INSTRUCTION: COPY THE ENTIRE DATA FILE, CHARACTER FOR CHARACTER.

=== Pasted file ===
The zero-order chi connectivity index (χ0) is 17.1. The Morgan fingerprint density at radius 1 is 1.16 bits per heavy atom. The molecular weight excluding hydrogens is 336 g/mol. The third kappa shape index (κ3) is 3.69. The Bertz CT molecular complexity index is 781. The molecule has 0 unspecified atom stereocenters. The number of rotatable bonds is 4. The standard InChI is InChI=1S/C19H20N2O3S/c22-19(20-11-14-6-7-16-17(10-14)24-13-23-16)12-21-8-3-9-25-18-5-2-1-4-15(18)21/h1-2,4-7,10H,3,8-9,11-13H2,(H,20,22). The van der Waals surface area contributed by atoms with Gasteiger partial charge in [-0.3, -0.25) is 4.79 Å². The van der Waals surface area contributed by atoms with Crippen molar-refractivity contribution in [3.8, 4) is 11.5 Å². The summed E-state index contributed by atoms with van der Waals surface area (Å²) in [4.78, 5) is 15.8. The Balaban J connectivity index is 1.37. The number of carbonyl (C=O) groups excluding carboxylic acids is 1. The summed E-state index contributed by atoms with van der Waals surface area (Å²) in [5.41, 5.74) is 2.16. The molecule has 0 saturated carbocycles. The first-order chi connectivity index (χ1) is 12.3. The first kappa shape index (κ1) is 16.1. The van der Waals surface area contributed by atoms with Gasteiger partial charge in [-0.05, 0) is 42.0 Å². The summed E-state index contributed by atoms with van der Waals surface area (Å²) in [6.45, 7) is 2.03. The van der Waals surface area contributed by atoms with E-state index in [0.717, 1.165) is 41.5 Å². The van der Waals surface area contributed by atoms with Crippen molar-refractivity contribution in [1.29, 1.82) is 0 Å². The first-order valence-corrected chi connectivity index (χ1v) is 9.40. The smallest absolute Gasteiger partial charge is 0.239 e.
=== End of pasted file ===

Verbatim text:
The zero-order chi connectivity index (χ0) is 17.1. The Morgan fingerprint density at radius 1 is 1.16 bits per heavy atom. The molecular weight excluding hydrogens is 336 g/mol. The third kappa shape index (κ3) is 3.69. The Bertz CT molecular complexity index is 781. The molecule has 0 unspecified atom stereocenters. The number of rotatable bonds is 4. The standard InChI is InChI=1S/C19H20N2O3S/c22-19(20-11-14-6-7-16-17(10-14)24-13-23-16)12-21-8-3-9-25-18-5-2-1-4-15(18)21/h1-2,4-7,10H,3,8-9,11-13H2,(H,20,22). The van der Waals surface area contributed by atoms with Gasteiger partial charge in [-0.3, -0.25) is 4.79 Å². The van der Waals surface area contributed by atoms with Crippen molar-refractivity contribution in [3.8, 4) is 11.5 Å². The summed E-state index contributed by atoms with van der Waals surface area (Å²) in [4.78, 5) is 15.8. The Balaban J connectivity index is 1.37. The number of carbonyl (C=O) groups excluding carboxylic acids is 1. The summed E-state index contributed by atoms with van der Waals surface area (Å²) in [5.41, 5.74) is 2.16. The molecule has 0 saturated carbocycles. The first-order chi connectivity index (χ1) is 12.3. The first kappa shape index (κ1) is 16.1. The van der Waals surface area contributed by atoms with Gasteiger partial charge in [-0.05, 0) is 42.0 Å². The summed E-state index contributed by atoms with van der Waals surface area (Å²) in [6.45, 7) is 2.03. The van der Waals surface area contributed by atoms with E-state index in [0.717, 1.165) is 41.5 Å². The van der Waals surface area contributed by atoms with Crippen molar-refractivity contribution in [1.29, 1.82) is 0 Å². The first-order valence-corrected chi connectivity index (χ1v) is 9.40. The smallest absolute Gasteiger partial charge is 0.239 e.